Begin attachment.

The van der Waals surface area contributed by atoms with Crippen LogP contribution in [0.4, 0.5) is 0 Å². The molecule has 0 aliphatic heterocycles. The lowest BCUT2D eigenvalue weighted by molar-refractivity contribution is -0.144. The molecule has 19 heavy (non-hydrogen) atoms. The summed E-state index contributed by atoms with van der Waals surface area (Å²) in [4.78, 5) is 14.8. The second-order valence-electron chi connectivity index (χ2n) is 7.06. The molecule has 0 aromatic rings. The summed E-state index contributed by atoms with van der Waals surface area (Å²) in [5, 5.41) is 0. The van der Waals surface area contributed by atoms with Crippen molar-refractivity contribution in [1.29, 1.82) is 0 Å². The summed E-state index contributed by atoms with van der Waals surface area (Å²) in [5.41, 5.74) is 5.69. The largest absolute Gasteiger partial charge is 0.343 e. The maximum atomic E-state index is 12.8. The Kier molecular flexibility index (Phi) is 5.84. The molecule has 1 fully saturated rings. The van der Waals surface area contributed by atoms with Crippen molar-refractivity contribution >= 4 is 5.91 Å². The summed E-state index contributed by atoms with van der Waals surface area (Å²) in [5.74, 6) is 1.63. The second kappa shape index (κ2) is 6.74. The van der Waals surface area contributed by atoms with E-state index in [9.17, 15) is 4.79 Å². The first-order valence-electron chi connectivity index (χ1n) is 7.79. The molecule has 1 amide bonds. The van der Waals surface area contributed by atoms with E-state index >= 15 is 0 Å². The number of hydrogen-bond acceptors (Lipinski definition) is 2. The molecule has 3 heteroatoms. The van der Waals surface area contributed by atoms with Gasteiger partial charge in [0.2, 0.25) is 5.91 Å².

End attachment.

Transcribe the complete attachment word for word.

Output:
The van der Waals surface area contributed by atoms with Crippen LogP contribution in [0.4, 0.5) is 0 Å². The molecule has 0 aliphatic heterocycles. The lowest BCUT2D eigenvalue weighted by molar-refractivity contribution is -0.144. The molecule has 19 heavy (non-hydrogen) atoms. The summed E-state index contributed by atoms with van der Waals surface area (Å²) in [4.78, 5) is 14.8. The second-order valence-electron chi connectivity index (χ2n) is 7.06. The molecule has 0 aromatic rings. The summed E-state index contributed by atoms with van der Waals surface area (Å²) in [5, 5.41) is 0. The van der Waals surface area contributed by atoms with Crippen molar-refractivity contribution in [1.29, 1.82) is 0 Å². The summed E-state index contributed by atoms with van der Waals surface area (Å²) in [5.41, 5.74) is 5.69. The largest absolute Gasteiger partial charge is 0.343 e. The maximum atomic E-state index is 12.8. The Kier molecular flexibility index (Phi) is 5.84. The molecule has 1 fully saturated rings. The van der Waals surface area contributed by atoms with Crippen molar-refractivity contribution >= 4 is 5.91 Å². The summed E-state index contributed by atoms with van der Waals surface area (Å²) in [5.74, 6) is 1.63. The second kappa shape index (κ2) is 6.74. The van der Waals surface area contributed by atoms with E-state index in [9.17, 15) is 4.79 Å². The first-order valence-electron chi connectivity index (χ1n) is 7.79. The molecule has 1 amide bonds. The van der Waals surface area contributed by atoms with E-state index >= 15 is 0 Å². The number of hydrogen-bond acceptors (Lipinski definition) is 2. The molecule has 3 heteroatoms. The van der Waals surface area contributed by atoms with Gasteiger partial charge in [0.2, 0.25) is 5.91 Å².